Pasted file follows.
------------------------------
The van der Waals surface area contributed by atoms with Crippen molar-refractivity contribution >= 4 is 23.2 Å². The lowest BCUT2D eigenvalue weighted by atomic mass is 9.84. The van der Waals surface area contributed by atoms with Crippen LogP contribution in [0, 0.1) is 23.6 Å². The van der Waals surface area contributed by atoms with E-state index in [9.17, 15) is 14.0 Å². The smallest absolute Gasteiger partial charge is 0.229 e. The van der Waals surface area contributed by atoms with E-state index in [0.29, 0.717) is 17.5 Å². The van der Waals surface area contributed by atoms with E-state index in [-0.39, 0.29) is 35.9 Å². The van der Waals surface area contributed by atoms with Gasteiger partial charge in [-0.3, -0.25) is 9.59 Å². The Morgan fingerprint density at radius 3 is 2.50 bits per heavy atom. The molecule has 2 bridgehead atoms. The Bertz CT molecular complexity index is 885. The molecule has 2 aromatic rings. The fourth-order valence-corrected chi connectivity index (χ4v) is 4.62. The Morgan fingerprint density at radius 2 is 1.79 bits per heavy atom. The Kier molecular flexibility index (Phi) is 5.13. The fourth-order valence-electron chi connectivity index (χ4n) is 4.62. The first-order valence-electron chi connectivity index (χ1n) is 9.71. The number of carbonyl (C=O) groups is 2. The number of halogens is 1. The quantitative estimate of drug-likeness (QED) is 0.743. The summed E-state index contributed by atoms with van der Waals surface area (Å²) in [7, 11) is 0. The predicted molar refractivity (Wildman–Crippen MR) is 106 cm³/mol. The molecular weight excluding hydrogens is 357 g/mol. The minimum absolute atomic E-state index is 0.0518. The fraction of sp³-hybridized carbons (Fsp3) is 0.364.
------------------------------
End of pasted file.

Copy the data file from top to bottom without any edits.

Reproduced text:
The van der Waals surface area contributed by atoms with Crippen molar-refractivity contribution >= 4 is 23.2 Å². The lowest BCUT2D eigenvalue weighted by atomic mass is 9.84. The van der Waals surface area contributed by atoms with Crippen LogP contribution in [0, 0.1) is 23.6 Å². The van der Waals surface area contributed by atoms with E-state index in [9.17, 15) is 14.0 Å². The smallest absolute Gasteiger partial charge is 0.229 e. The van der Waals surface area contributed by atoms with E-state index in [0.29, 0.717) is 17.5 Å². The van der Waals surface area contributed by atoms with E-state index in [-0.39, 0.29) is 35.9 Å². The van der Waals surface area contributed by atoms with Gasteiger partial charge in [-0.3, -0.25) is 9.59 Å². The Morgan fingerprint density at radius 3 is 2.50 bits per heavy atom. The molecule has 2 bridgehead atoms. The Bertz CT molecular complexity index is 885. The molecule has 2 aromatic rings. The fourth-order valence-corrected chi connectivity index (χ4v) is 4.62. The Morgan fingerprint density at radius 2 is 1.79 bits per heavy atom. The Kier molecular flexibility index (Phi) is 5.13. The fourth-order valence-electron chi connectivity index (χ4n) is 4.62. The first-order valence-electron chi connectivity index (χ1n) is 9.71. The number of carbonyl (C=O) groups is 2. The number of halogens is 1. The quantitative estimate of drug-likeness (QED) is 0.743. The summed E-state index contributed by atoms with van der Waals surface area (Å²) in [7, 11) is 0. The predicted molar refractivity (Wildman–Crippen MR) is 106 cm³/mol. The molecular weight excluding hydrogens is 357 g/mol. The minimum absolute atomic E-state index is 0.0518. The fraction of sp³-hybridized carbons (Fsp3) is 0.364.